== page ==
Captain Buzzkill

The best way I can describe myself is that I have often felt like an old man in a young man’s body.  This is a more influential and truly frightening revelation than it may at first appear.  When one is surrounded by people who all seem to share a different view of music, movies, hobbies, and social activities, alienation and ostracism is unavoidable.  This is not to say that I didn’t have a group of friends or that I found everything my peers did to be annoying or unbearable.  However, it was difficult to understand how I could be wired to dislike things about society that most people embrace with open arms.

The generation into which I was born is one of short attention spans and endless distractions.  People today possess an inability to take a break from worrying about superficial things to focus instead on deeper topics.  They brush off things like religion and moral questions because these concepts would make them uncomfortable.  Unfortunately, by doing this, many are failing to discover who they are.  For me, faith is the most important thing in my life.  It was instilled in me as a child and is constantly affecting my choices in life.  Because of this, I find it very difficult to truly get to know people who are content with ignoring it.  This is one reason why I frequently feel like an outsider looking in while I go through life.

My personality also affects my tastes in music and social interactions.  While most college students have branched out and started to find music that speaks to them, they still like new, different types of music being made in the present.  For me, this is impossible.  I mostly listen to music that was written in the 1960s and 1970s.  Contemporary music is, for the most part, so discordant and offensive to my ears that I can’t sit in the same room while my friends are playing it.  Similarly, a fun time to me might consist of playing cards, going for walks, or playing pool instead of dancing and blasting rave music.  More than once I have been that guy that sits in the corner and refuses to dance again and again.  Again, the old man in me keeps me from assimilating into society.

I’m not blind to the problems with this.  It often makes me seem boring, cynical, and close-minded.

I’ve been told many times to just try to be more accepting.  To let loose, etc.  This is a constant struggle in my life.  I literally have to force myself to take people seriously despite a negative first impression, or enjoy an activity even though I find it incredibly stupid.  It takes every ounce of my patience to keep myself from punching someone in the face who sends texts in the middle of a conversation.  The need to put every detail online feels pathetic and needy.  And things like “selfies” annoy me more than they would if I were rational person, and not a stubborn curmudgeon (I found that word when I looked up ‘synonyms of grouch’ on Google, and thought it fitting).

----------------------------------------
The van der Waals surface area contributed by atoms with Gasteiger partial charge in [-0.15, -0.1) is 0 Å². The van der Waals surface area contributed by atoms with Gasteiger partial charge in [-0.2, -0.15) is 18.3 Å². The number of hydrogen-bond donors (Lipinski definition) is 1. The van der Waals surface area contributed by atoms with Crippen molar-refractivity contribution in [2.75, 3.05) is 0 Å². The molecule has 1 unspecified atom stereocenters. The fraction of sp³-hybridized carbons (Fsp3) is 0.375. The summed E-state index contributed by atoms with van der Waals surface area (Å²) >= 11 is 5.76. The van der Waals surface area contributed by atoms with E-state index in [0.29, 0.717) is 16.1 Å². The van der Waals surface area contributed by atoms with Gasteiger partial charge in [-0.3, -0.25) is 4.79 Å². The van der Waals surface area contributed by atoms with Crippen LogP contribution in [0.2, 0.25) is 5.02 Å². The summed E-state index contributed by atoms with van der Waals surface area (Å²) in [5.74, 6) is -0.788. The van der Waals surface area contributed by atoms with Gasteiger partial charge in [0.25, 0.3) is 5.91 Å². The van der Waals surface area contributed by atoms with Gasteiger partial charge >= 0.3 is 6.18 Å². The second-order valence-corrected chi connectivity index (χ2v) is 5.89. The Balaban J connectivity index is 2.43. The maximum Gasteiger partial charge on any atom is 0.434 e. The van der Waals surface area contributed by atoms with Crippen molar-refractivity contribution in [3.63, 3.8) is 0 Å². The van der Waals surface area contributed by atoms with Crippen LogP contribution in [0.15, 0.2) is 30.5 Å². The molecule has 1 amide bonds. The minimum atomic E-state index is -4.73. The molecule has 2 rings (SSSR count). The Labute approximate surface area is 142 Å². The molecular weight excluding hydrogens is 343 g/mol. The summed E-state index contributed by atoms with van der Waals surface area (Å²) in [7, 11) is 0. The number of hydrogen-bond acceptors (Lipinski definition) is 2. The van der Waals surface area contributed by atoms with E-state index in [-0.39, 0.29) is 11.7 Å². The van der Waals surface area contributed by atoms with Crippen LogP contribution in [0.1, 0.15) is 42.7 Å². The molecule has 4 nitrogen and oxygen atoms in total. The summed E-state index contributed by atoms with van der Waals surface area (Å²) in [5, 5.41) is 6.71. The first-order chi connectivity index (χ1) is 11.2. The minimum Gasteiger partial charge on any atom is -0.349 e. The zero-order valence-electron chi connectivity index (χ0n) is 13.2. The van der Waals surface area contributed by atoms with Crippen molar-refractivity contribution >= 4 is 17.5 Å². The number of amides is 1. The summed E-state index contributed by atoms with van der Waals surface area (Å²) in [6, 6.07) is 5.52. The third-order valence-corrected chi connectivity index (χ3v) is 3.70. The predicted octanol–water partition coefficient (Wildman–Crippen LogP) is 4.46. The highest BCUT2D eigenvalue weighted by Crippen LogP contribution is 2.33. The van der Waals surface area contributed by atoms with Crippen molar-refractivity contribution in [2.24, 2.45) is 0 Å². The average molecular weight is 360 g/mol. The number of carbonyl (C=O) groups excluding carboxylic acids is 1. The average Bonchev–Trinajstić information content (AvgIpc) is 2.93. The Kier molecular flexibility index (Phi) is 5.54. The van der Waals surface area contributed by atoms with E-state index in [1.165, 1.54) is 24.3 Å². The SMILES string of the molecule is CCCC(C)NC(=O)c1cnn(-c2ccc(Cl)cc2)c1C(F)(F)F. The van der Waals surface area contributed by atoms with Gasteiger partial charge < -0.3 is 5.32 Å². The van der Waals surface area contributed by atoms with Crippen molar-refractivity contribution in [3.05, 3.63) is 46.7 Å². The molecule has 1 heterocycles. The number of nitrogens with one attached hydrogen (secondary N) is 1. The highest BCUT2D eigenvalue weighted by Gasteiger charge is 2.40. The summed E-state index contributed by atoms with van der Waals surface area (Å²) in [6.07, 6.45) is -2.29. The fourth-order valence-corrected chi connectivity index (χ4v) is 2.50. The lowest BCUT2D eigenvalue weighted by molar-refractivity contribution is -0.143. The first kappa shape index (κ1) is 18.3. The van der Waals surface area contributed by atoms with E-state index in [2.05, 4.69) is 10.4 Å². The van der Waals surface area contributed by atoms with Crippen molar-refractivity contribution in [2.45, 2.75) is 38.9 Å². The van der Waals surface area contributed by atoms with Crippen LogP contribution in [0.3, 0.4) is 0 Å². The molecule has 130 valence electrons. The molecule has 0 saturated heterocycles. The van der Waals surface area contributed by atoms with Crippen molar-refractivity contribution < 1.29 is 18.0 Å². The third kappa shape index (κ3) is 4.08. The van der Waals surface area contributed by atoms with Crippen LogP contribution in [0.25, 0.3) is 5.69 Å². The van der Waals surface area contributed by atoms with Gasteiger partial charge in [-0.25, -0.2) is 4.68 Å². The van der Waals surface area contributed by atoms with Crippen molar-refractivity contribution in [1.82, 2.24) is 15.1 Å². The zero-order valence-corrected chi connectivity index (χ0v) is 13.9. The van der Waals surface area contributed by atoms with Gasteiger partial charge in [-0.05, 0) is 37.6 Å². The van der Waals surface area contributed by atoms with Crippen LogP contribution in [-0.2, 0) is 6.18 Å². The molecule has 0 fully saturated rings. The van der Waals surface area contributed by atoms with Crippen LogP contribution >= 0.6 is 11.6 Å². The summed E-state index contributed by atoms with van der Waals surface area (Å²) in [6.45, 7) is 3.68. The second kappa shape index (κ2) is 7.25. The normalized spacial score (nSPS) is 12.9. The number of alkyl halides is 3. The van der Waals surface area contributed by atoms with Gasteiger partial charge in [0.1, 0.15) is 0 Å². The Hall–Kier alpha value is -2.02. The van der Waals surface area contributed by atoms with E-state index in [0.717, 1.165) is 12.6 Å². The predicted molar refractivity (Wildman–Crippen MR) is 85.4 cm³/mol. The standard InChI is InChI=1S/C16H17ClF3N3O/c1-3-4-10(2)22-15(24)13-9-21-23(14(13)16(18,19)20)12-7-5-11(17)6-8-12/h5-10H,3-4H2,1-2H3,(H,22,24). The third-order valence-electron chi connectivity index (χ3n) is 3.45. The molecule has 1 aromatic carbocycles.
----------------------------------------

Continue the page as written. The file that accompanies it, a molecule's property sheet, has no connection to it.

To sum it up, I am a fan of technology when it expedites work, makes me more comfortable, or provides a hobby.  However, when I actually see the effects that it has had on society, I tend to wish that most of the recent technological innovations were never created.  I complain too much.  I am horrible at hiding contempt.  I let little things bother me.  And I feel as though the percentage of idiots in this country, and all over the world, rises every year.  So, why wouldn’t you want to meet me?

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3 comments

  1. I agree with a lot of what you have to say. I feel today’s generation lacks empathy and is so connected to social media and texting is more important than talking to someone. Don’t be so critical of yourself because you make yourself unique and that’s all that counts, forget everybody else.

  2. I also agree with much of what you say. It’s difficult to talk to people when they are always on their phone, or meet people who continuously walk around with headphones in and music blasting so loud that I can hear it clearly just standing next to them. I think that technology has drastically affected and changed society and not all of it is good. Although in some ways the communication has increased, we’re always texting, blogging, tweeting etc, it’s all impersonal. People have a harder time communicating face to face because it’s easier to look at a screen rather at someone’s face. If someone is having a problem, they can much easier ignore a text than a face-to-face confrontation. I don’t think you should be so hard on yourself for not fitting in! Everyone is different! I think the music from the 60s and 70s is much better than any of the music on the radio today. It’s hard to listen to some of the things they put on the radio.

  3. It is important to critique society and its behavior because if you don’t, no one else will. Sometimes it’s good to be an outsider looking in because you aren’t distracted by all the nonsense that everyone else is. You have a clearer understanding of the changes and attitude of our generation. I also get bothered when someone starts texting when you’re in the middle of a conversation with them. It’s good to have some clear minded people with different outlooks on life instead of everyone just being the same.

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